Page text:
1. Where are you working at this moment?

Since March 2009 I am Professor of Philosophy and Social Theory and member of the social work faculty at the Baden-Württemberg Cooperative State University Stuttgart. I am also affiliated to the University of Göttingen, where I qualified to supervise doctoral candidates by the process of habilitation in the academic field of Political Science.

2. Can you tell us about your research and its relation to the ethics of care?

The two questions at the centre of my work are: How can the reflection of practice and the reflection of theory become systematically connected? And: How can the tension as well as the relation between politics and ethics be understood? Engaging these questions, my current book (Frankfurt 2011) introduces a conception of “social transformation through successful practices” in the context of a “cosmopolitan civil society”.

Both questions – the connection between practice and theory as well as the relation between politics and ethics – have been also discussed in my book “Take Care” (2001). Here I interrogate the deontological foundation of respect through equality, autonomy, and reciprocity as well as the idea of a contractual society. As an alternative I propose a foundation of an ethics of attentiveness and explicate how people take responsibility, and act in a careful and cooperative way.

3. How did you get involved into the ethics of care?

During my graduate studies of philosophy at Frankfurt University I got to know the “discourse ethics” as a predominant moral theory. In this approach Jürgen Habermas and Karl-Otto Apel adopt the justice perspective explicated by Lawrence Kohlberg. This perspective refers to conflicting individual rights, general rules and obligations. In contrast to it, the care perspective developed by Carol Gilligan emphasises communication and personal responsibilities, the situational context, and the preservation of relationships.

During my graduate studies of philosophy at Frankfurt University it was one of my main interests to transfer Gilligan’s critique of Kohlberg to the theories of Kant, Rawls and Habermas. Furthermore it was my concern (and still is) to expand the care perspective from the moral realm to political theory.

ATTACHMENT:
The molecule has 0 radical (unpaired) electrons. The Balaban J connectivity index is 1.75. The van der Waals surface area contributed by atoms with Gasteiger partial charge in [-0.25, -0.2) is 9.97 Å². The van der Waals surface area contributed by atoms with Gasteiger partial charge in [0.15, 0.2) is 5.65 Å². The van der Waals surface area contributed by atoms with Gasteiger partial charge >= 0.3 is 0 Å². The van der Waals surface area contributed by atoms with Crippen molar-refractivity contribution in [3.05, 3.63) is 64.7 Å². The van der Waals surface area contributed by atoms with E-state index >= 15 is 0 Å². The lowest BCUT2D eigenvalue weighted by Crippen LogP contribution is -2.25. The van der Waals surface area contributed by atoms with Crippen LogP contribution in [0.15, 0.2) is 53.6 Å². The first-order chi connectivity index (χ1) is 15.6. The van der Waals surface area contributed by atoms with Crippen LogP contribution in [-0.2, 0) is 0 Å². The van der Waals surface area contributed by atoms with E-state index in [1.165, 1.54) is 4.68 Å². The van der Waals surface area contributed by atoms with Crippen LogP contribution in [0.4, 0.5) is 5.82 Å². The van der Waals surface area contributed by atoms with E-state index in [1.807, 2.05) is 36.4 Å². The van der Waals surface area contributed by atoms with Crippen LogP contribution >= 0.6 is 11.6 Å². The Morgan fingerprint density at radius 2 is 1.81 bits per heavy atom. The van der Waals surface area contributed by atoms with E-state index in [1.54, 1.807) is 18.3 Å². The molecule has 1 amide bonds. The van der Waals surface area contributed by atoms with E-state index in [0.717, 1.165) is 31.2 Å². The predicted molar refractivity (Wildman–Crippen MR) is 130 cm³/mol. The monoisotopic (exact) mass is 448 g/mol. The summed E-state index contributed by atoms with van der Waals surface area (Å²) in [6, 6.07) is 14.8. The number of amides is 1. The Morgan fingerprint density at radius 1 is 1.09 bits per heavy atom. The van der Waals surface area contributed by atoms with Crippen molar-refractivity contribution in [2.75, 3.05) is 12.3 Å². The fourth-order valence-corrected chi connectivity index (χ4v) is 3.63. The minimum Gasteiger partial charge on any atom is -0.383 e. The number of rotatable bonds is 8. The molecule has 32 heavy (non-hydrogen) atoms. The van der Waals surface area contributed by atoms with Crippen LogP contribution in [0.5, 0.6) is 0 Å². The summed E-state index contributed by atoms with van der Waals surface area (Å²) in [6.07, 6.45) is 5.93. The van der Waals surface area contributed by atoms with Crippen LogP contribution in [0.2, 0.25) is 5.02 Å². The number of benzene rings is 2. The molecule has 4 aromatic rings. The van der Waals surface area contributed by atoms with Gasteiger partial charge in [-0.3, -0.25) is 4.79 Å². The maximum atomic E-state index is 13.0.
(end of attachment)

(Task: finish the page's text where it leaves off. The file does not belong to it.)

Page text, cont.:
4. How would you define ethics of care?

Carol Gilligan as well as Joan Tronto lay stress on the moral requirement ‘not to turn away from someone in need.’ While Gilligan locates the moral problem in the fact that someone is hurt through detachment, Tronto points to the need that should be met.

If care is understood as a perspective, one does have to assume that it is located within the individual subject. If care is understood as an activity, it can be seen as located between subjects. Both aspects of care – relatedness and activity – integrate into the concept of a social practice.

5. What is the most important thing you learned from the ethics of care?

In the course of care interactions the persons involved enter into (or continue) a relationship with one another. The relationship is intensified through care.

6. Whom do you consider to be your most important teacher(s) in this area?

At Frankfurt University I became acquainted with the work of Carol Gilligan and Virginia Held through Andrea Maihofer who criticised “discourse ethics” from a gendered perspective. I also participated in a group of graduate students that planned and organized an international guest professorship inviting Seyla Benhabib, Nancy Fraser, Iris Marion Young, and Joan Tronto.

7. What works in the ethics of care do you see as the most important?

I already referred to Carol Gilligan (In a Different Voice 1982, Mapping the Moral Domain (ed) 1988) and Joan Tronto (Moral Boundaries 1993).